Our mission is to empower youth to overcome educational inequality through jazz education.
In America, low-income students do not have the same access to a quality music education as their more economically advantaged peers. In Metro Nashville Public Schools, a district where 78% of the students receive free or reduced lunch, only 16% of high school seniors have taken one or more years of music classes. This is happening despite significant evidence that music participation increases students' college entrance exam scores by 16%, GPAs by 15%, and graduation rates by 51%. There is also an underrepresentation of low income schools in the jazz education landscape. 58% of all public schools in the United States are designated as low income schools. However, at the 2016 and 2017 Essentially Ellington festivals, the most prestigious high school jazz band competition in the country, only 23% of finalist were from low income schools.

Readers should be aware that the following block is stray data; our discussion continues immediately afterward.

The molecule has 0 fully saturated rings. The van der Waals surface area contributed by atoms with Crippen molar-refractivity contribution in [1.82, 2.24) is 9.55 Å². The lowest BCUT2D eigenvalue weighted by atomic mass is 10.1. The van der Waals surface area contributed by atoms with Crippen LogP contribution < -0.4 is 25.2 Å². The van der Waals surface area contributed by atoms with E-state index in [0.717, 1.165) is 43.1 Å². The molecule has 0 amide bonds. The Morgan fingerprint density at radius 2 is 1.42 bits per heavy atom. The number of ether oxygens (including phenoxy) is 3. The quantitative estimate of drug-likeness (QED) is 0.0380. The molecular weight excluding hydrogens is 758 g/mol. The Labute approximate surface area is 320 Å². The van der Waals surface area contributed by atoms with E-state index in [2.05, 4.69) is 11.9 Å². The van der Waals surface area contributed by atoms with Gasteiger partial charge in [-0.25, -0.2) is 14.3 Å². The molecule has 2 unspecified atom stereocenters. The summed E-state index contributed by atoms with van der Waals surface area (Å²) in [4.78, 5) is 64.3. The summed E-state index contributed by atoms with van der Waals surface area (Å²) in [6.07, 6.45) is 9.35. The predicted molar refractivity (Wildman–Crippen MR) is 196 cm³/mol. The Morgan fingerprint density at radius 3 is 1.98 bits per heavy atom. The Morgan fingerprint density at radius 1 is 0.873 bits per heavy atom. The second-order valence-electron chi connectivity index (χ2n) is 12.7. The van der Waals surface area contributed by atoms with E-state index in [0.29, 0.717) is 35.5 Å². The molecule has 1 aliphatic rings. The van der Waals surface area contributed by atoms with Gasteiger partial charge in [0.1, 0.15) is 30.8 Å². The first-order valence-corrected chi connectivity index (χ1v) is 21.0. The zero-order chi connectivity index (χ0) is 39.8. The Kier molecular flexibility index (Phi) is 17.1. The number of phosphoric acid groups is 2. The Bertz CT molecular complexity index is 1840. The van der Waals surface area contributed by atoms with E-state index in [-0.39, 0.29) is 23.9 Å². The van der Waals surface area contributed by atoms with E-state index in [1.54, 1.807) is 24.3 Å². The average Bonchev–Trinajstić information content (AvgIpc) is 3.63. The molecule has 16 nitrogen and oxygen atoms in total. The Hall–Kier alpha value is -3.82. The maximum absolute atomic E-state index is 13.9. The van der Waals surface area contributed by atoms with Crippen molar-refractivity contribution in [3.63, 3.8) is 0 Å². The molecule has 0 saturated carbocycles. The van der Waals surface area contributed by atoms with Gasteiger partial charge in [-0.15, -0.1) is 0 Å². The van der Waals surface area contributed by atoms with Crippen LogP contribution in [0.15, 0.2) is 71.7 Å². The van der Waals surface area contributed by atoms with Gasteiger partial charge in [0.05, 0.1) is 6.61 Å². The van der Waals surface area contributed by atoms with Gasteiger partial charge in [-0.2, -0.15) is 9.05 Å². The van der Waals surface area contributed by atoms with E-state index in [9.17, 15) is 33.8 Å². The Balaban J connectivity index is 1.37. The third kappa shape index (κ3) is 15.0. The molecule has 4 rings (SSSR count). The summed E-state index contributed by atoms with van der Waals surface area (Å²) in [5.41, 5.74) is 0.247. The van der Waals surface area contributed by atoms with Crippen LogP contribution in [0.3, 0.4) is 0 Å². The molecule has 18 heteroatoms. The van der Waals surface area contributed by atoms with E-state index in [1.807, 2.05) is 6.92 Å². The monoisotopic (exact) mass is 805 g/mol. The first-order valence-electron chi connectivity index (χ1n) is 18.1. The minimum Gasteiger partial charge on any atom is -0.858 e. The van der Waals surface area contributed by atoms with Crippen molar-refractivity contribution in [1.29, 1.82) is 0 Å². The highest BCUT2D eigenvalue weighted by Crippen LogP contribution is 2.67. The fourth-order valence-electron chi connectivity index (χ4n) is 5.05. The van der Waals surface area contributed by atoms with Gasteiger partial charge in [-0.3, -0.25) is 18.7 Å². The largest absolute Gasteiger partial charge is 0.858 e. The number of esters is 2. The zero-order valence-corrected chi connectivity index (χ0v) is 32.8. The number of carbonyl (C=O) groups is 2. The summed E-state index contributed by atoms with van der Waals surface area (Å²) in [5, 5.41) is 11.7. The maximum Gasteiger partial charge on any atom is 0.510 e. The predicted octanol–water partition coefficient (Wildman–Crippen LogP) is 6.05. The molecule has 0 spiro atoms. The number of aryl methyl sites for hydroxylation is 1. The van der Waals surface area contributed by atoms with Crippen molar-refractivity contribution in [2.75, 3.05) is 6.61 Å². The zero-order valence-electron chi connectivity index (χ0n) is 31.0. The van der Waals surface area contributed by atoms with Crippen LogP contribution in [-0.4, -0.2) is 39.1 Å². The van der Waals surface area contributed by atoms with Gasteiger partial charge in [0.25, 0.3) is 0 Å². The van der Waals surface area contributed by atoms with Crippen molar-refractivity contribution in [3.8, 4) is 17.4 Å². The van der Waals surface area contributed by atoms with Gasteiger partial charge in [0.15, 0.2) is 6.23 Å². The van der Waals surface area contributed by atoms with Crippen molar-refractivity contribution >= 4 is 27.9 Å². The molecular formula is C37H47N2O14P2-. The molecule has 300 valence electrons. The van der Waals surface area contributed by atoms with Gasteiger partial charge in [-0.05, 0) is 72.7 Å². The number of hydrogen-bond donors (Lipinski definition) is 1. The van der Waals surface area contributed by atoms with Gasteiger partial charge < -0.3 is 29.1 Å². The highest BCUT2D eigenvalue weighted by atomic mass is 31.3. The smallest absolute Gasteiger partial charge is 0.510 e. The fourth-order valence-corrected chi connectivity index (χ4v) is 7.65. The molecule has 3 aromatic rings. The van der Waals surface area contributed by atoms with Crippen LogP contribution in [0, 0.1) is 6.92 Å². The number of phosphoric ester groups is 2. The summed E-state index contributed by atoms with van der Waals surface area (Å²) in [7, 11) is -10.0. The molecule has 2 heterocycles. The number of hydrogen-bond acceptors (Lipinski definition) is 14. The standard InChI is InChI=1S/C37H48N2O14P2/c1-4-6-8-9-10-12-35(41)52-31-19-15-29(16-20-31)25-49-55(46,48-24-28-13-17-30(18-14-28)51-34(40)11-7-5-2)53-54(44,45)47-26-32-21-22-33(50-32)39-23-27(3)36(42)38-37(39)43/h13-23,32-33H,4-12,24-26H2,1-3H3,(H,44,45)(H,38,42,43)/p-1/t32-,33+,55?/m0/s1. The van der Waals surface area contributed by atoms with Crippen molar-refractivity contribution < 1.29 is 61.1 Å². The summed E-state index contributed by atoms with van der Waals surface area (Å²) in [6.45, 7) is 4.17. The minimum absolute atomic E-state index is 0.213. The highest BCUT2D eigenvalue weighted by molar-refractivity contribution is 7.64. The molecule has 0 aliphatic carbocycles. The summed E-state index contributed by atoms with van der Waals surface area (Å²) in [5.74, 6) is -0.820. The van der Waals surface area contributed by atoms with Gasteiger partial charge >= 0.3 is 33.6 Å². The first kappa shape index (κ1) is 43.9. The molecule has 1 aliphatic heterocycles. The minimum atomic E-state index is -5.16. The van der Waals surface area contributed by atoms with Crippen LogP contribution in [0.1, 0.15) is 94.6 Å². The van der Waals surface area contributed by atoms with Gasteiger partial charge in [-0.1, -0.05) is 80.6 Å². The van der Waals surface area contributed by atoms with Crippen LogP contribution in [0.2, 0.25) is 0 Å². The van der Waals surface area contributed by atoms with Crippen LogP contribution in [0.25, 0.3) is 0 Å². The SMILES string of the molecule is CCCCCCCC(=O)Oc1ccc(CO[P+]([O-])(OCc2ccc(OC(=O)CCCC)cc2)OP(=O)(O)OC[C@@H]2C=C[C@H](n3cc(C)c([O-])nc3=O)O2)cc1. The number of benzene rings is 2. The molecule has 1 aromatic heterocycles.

Low Income School Participation at Top Band Competitions
All of the work that we do aims to close the achievement and opportunity gaps in music education. We use a three pronged approach to address the three major need areas we have identified.